Learning iOS development with Swift and Xcode

by Applied Informatics
Image courtesy: https://coronalabs.com/dilbert/

 

 

In this article I am going to go over my experience in the last few months with learning iOS development and the Swift language. To start there were a lot of errors and then more errors and some more errors on top of that, all the time. Sometimes these errors would just occur for no apparent reason, such as after having a successful build and then attempting the same build on a simulator only for it to just fail and produce some computer generated error message that it failed at thread xyz somewhere in the stacktrace that really wasn’t generated to traceback or if it was it is just a bunch of hexadecimal memory locations.

The process has been very frustrating to say the least and the learning curve for getting fully into and understand Xcode is immense. It has little help for identifying where things are and how to use them when you first get started and I’m still now after about 6 months of use still figuring things out and learning its features. It crashes a lot, sometimes for no reason at all and can be a little slow sometimes … even with a hexa-core i7. It has become a bit more friendly after months of use but I still find myself wanting more out of it, such as an efficient way to side-by-side edit without going into the “Assistant Editor” view mode. Honestly if I could figure out how to get Sublime Text working so that it has the autocomplete and build process functionality of Xcode I would switch immediately, although I do use Sublime Text for code that I am confident enough to properly write.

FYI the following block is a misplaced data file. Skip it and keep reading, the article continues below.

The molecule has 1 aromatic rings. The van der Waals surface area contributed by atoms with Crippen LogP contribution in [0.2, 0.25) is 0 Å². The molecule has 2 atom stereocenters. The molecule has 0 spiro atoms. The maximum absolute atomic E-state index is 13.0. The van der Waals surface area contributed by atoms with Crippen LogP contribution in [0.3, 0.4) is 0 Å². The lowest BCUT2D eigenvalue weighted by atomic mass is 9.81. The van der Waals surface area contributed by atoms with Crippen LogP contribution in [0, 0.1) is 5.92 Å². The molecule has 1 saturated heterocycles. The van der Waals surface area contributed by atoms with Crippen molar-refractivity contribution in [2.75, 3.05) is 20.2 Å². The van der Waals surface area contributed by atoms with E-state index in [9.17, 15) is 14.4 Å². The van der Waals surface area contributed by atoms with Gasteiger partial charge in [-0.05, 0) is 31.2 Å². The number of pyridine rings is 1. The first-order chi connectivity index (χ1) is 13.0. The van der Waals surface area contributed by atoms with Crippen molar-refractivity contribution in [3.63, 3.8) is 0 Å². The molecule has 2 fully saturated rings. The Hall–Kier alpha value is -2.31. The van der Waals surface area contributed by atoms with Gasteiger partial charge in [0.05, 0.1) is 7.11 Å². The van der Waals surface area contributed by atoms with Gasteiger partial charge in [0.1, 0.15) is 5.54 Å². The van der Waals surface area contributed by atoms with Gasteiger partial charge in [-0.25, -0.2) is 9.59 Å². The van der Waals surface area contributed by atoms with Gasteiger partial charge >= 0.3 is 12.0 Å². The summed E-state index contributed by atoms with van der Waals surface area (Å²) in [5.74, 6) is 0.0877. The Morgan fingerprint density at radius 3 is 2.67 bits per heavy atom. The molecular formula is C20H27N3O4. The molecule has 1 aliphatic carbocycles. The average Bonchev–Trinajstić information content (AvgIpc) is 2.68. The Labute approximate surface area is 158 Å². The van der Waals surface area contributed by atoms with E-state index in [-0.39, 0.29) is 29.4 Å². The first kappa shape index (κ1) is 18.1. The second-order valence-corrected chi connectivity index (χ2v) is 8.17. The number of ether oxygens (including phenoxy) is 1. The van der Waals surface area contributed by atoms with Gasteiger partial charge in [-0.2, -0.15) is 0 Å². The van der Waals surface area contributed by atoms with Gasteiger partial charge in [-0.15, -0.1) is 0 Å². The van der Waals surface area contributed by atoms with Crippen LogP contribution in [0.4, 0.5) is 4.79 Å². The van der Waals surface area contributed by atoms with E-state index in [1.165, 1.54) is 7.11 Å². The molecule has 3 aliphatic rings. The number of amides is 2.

Swift is pretty easy to pick up and get started with if you have a background in programming, I found that I was able to learn Swift quickly and thanks to Apple’s documentation, the process was relatively smooth. Xcode is great in providing logic and syntax errors when writing code which really helps with learning Swift, since as soon as I get any errors on saving save the file and I am pointed directly to the line the problem has occurred on. Swift itself is an incredibly powerful language that offers some really neat features. For the most part I feel like I have only touched the surface of the language and still have a lot of information I need to learn.

I also took the time after learning Swift to learn Obj-C, which turned out to be much easier than I thought. For the longest time I put off learning iOS simply because of syntax Obj-C. Once I knew Swift and was able to look at side-by-side code of Swift to Obj-C I had no problem at all figuring out how Obj-C worked and a part of me actually prefers Obj-C over Swift.

I would say that iOS is a great platform to develop on, especially if you are just getting into programming or looking for some new adventures and need somewhere to start. Apple has some really incredible documentation and while sometimes certain things can be very verbose and repetitive the language and tools feel very solid.

I do feel that Apple can definitely improve on the errors and stability of the development platform, as I mentioned in the start of this article I have encountered a vast amount of errors and sometimes these errors make no sense or give any help towards resolving the problem. As an example, one of my projects was missing its entitlements file which caused Xcode to crash anytime I attempted to change my projects entitlements, as someone learning I had no idea this was the cause, Xcode gave no kind of warning or message indicating this file was missing and just crashed producing the standard crash message you get when apps crash, I dealt with this problem for almost 3 weeks before finally resolving it!

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